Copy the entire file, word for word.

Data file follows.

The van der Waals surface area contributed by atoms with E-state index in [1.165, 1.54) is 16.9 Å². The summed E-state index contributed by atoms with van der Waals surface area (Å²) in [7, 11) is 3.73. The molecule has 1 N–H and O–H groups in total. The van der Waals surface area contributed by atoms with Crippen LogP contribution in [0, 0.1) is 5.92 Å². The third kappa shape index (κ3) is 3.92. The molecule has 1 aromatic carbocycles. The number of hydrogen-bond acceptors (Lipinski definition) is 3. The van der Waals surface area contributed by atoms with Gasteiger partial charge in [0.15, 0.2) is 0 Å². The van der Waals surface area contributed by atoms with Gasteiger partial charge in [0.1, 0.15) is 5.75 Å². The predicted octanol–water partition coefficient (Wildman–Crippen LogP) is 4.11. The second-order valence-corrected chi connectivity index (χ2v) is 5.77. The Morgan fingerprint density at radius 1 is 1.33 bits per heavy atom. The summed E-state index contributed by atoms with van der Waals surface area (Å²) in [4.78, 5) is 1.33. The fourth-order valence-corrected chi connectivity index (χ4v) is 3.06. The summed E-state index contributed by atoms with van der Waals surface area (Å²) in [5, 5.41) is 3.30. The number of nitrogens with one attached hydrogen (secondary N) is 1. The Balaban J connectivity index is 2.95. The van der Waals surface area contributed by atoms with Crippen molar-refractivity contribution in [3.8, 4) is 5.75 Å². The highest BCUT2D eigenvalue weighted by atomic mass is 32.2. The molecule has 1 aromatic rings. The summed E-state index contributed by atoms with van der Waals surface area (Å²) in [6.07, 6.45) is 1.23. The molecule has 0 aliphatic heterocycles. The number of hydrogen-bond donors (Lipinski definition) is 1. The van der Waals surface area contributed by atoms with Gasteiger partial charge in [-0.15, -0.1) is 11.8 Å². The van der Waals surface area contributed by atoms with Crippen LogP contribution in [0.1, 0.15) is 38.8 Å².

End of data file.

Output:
The van der Waals surface area contributed by atoms with E-state index in [1.165, 1.54) is 16.9 Å². The summed E-state index contributed by atoms with van der Waals surface area (Å²) in [7, 11) is 3.73. The molecule has 1 N–H and O–H groups in total. The van der Waals surface area contributed by atoms with Crippen LogP contribution in [0, 0.1) is 5.92 Å². The third kappa shape index (κ3) is 3.92. The molecule has 1 aromatic carbocycles. The number of hydrogen-bond acceptors (Lipinski definition) is 3. The van der Waals surface area contributed by atoms with Gasteiger partial charge in [0.15, 0.2) is 0 Å². The van der Waals surface area contributed by atoms with Gasteiger partial charge in [0.1, 0.15) is 5.75 Å². The predicted octanol–water partition coefficient (Wildman–Crippen LogP) is 4.11. The second-order valence-corrected chi connectivity index (χ2v) is 5.77. The Morgan fingerprint density at radius 1 is 1.33 bits per heavy atom. The summed E-state index contributed by atoms with van der Waals surface area (Å²) in [4.78, 5) is 1.33. The fourth-order valence-corrected chi connectivity index (χ4v) is 3.06. The summed E-state index contributed by atoms with van der Waals surface area (Å²) in [5, 5.41) is 3.30. The number of nitrogens with one attached hydrogen (secondary N) is 1. The Balaban J connectivity index is 2.95. The van der Waals surface area contributed by atoms with Crippen molar-refractivity contribution in [3.8, 4) is 5.75 Å². The highest BCUT2D eigenvalue weighted by atomic mass is 32.2. The molecule has 1 aromatic rings. The summed E-state index contributed by atoms with van der Waals surface area (Å²) in [6.07, 6.45) is 1.23. The molecule has 0 aliphatic heterocycles. The number of hydrogen-bond donors (Lipinski definition) is 1. The van der Waals surface area contributed by atoms with Gasteiger partial charge in [-0.15, -0.1) is 11.8 Å². The van der Waals surface area contributed by atoms with Crippen LogP contribution in [0.1, 0.15) is 38.8 Å².